The ability to read provides children with a promising future, so starting early is important.
Dr. Ceretha Brown-Levingston, Liberty-Eylau Independent School District's deputy superintendent, is passionate about students being able to read.
She offered some suggestions to get children interested in reading at very early ages, which is a good foundation for academic success.
"Read to your child every single day, even before they can form a sound, and they hear you reading and that helps foster that love of reading. They want to read a story with you."
"Some of the things I used to do, or still do especially when they are younger, is make sure they learn their letters, recognize them and learn the sounds each letter makes."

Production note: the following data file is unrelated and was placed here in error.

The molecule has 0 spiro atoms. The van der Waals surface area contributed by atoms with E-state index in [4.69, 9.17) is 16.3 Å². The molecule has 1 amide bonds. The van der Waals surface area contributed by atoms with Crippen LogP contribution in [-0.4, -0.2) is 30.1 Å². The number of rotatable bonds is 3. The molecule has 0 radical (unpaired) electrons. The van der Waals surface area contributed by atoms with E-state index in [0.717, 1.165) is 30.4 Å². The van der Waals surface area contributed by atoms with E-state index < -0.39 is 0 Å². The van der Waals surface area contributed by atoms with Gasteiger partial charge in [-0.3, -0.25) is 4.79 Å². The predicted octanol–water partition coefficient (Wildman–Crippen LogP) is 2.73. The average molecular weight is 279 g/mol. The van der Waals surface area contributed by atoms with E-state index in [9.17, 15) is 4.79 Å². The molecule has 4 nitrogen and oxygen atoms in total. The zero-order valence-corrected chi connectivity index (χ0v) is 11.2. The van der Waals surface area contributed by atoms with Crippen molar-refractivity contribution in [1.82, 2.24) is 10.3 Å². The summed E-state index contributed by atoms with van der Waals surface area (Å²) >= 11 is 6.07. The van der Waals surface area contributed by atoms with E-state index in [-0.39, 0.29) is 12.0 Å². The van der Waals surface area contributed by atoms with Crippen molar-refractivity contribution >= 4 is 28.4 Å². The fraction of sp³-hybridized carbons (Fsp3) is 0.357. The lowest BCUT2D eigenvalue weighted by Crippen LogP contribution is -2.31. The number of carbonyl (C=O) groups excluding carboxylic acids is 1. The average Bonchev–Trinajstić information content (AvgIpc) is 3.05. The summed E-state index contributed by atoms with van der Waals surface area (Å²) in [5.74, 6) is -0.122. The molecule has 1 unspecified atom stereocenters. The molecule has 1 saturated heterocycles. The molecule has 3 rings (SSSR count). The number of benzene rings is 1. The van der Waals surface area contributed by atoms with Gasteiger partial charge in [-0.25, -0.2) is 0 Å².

"With my kids, I labeled everything in the house. I took note cards and put one on everything in the room — on the curtains, wall, bed, TV, dresser and that is very concrete."
The two-or-three word rhyming repetition books are good books for children to read to parents and adults.
Engage children with what she calls "environmental print." While driving down the road, talk to the child about what word is on the stop sign, or what word is under the Golden Arches or other business you may see.
"Another thing I did as a parent was to use closed caption on the television. Any time they are watching TV and reading those words it helps."